A study of war-affected children in Sri Lanka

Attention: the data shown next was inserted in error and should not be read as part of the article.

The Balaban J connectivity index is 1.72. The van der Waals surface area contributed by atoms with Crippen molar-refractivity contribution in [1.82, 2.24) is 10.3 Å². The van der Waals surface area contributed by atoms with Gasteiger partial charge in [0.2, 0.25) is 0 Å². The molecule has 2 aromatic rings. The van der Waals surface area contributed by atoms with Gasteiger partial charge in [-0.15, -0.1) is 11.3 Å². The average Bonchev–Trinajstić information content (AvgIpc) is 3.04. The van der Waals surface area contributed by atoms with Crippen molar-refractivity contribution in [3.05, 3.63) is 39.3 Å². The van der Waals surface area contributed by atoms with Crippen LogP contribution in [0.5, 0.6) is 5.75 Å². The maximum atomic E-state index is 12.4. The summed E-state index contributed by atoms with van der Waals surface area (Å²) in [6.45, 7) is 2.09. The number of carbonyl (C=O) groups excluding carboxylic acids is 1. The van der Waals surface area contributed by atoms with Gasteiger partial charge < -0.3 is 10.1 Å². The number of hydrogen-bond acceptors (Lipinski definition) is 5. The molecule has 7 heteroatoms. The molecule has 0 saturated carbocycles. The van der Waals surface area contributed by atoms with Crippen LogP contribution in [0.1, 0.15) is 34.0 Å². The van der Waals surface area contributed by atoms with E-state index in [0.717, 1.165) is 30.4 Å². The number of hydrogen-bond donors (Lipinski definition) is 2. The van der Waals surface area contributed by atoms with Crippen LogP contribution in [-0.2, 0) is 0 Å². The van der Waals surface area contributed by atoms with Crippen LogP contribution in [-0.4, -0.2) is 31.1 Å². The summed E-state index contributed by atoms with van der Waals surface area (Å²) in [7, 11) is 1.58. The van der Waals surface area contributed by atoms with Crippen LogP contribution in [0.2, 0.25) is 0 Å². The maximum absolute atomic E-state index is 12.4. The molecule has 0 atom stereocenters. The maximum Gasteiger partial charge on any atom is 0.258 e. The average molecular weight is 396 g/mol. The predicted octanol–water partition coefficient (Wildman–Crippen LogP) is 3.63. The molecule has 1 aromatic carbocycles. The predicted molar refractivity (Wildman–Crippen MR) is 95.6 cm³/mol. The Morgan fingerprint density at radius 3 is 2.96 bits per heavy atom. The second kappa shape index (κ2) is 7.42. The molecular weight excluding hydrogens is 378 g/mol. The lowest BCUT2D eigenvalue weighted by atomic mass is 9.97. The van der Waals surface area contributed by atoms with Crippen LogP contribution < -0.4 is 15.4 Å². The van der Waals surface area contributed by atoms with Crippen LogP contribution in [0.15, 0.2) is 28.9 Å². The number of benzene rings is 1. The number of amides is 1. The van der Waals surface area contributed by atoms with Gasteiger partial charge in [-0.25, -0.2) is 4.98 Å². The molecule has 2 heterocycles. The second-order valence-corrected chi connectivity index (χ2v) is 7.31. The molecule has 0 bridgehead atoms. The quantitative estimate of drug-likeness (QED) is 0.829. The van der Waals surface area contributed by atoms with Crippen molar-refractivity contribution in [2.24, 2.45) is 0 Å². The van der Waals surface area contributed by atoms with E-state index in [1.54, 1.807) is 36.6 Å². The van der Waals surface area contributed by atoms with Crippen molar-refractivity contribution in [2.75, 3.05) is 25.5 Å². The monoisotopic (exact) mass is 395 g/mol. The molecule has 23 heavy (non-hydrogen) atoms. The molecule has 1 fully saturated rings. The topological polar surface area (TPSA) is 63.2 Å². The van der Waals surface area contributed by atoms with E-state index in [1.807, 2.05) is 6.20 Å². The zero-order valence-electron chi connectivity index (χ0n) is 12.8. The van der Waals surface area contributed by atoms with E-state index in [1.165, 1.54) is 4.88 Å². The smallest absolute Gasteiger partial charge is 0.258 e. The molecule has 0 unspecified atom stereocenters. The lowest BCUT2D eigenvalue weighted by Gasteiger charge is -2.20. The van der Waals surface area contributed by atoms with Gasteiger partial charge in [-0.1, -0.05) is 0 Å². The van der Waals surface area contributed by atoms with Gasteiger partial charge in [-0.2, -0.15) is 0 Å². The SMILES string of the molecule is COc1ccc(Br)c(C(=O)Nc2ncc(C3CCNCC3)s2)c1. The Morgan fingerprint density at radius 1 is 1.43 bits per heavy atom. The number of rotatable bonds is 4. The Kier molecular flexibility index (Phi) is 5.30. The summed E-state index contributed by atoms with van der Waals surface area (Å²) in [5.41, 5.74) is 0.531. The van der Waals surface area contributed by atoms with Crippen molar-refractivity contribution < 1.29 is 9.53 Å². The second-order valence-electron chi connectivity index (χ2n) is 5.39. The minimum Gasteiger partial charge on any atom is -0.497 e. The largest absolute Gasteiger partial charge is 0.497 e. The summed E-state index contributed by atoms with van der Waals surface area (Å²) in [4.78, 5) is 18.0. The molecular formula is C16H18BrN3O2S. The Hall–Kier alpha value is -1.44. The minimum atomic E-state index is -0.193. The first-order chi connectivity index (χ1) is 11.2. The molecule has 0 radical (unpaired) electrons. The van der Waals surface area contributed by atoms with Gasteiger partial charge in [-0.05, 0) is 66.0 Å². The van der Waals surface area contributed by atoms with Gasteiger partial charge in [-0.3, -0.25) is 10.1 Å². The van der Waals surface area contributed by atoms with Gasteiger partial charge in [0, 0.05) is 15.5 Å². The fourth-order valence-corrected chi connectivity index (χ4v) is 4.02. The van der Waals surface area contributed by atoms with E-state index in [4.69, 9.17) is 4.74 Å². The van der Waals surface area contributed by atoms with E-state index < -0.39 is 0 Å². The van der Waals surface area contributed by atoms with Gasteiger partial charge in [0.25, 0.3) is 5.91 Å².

Sammanfattning: This licentiate thesis aims to build up an analytical model for studying rehabilitation programmes for children in Sri Lanka, with a view to future research. This area is considered very important, because children's perspectives in the post-war reconstruction efforts can be considered as still a largely invisible subject. On the one hand, children's participation in reconstructions decision-making is very rare. On the other hand, children are not receiving adequate attention in this decision-making. For instance, UNESCO (2002) says that most post-conflict situation focuses only on children's short-term needs, and children's development orientation is always neglected. Therefore, my intention in this study is to highlight thinking about how war-affected children can be included in the post-war reconsruction effort in Sri Lanka, and how they can be helped to overcome violent experiences, and to rebuild their lives within the long-term development perspectives. At the same, this study tries to understand some specific problems that children face due to ongoing war in Sri Lanka, as a bridge for understanding what kinds of problems should be addressed by the rehabilitation programmes. This study was conducted in three war-torn areas in Sri Lanka in 2005. The study was based on three steps over a time period of nearly six months. The first step was to make contact with particular areas, and collecting initial information about the area, the children and the many people who were working with war-affected children. The second step conducted was a pilot study with the children from two selected areas. The third step was conducted as a real study with the 50 selected children, and 31 other people, including parents and adults of the children, school teachers, and community leaders of the particular community. Semi-structured interviews, observation and the 'Ladder of Life' technique were used as the main data collection methods. Although many alternative thoughts and arguments coexist in present day discussions about the effects of war on children, this study's findings show that children who live in war-torn areas can be affected by war, psychologically, physically and socially, and these effects can occur both directly and indirectly. At the same time, this study reveals that those effects are interrelated and cannot be taken in isolation.
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